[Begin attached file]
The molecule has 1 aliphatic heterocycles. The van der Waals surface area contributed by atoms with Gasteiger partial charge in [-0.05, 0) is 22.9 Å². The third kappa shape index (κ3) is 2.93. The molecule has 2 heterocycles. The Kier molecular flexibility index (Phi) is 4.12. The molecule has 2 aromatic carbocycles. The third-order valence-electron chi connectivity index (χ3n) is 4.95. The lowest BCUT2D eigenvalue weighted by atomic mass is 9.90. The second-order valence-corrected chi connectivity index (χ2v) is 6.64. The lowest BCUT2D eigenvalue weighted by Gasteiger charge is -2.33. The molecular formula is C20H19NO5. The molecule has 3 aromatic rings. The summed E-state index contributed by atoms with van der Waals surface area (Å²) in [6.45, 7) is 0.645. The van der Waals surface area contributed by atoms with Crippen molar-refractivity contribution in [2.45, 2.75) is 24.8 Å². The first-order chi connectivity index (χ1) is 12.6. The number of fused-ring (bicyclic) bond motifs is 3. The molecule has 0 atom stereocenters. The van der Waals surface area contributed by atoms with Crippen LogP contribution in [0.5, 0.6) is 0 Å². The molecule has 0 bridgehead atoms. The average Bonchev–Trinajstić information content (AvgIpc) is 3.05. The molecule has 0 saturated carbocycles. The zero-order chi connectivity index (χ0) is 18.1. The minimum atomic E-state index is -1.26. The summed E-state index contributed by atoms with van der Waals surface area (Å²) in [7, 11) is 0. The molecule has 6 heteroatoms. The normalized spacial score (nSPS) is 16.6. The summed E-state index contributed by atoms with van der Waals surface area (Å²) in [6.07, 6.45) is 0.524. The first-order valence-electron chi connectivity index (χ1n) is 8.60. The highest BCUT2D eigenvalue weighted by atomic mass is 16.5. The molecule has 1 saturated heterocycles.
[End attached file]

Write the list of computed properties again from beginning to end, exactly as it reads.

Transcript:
The molecule has 1 aliphatic heterocycles. The van der Waals surface area contributed by atoms with Gasteiger partial charge in [-0.05, 0) is 22.9 Å². The third kappa shape index (κ3) is 2.93. The molecule has 2 heterocycles. The Kier molecular flexibility index (Phi) is 4.12. The molecule has 2 aromatic carbocycles. The third-order valence-electron chi connectivity index (χ3n) is 4.95. The lowest BCUT2D eigenvalue weighted by atomic mass is 9.90. The second-order valence-corrected chi connectivity index (χ2v) is 6.64. The lowest BCUT2D eigenvalue weighted by Gasteiger charge is -2.33. The molecular formula is C20H19NO5. The molecule has 3 aromatic rings. The summed E-state index contributed by atoms with van der Waals surface area (Å²) in [6.45, 7) is 0.645. The van der Waals surface area contributed by atoms with Crippen molar-refractivity contribution in [2.45, 2.75) is 24.8 Å². The first-order chi connectivity index (χ1) is 12.6. The number of fused-ring (bicyclic) bond motifs is 3. The molecule has 0 atom stereocenters. The van der Waals surface area contributed by atoms with Crippen LogP contribution in [0.5, 0.6) is 0 Å². The molecule has 0 bridgehead atoms. The average Bonchev–Trinajstić information content (AvgIpc) is 3.05. The molecule has 0 saturated carbocycles. The zero-order chi connectivity index (χ0) is 18.1. The minimum atomic E-state index is -1.26. The summed E-state index contributed by atoms with van der Waals surface area (Å²) in [7, 11) is 0. The molecule has 6 heteroatoms. The normalized spacial score (nSPS) is 16.6. The summed E-state index contributed by atoms with van der Waals surface area (Å²) in [6.07, 6.45) is 0.524. The first-order valence-electron chi connectivity index (χ1n) is 8.60. The highest BCUT2D eigenvalue weighted by atomic mass is 16.5. The molecule has 1 saturated heterocycles.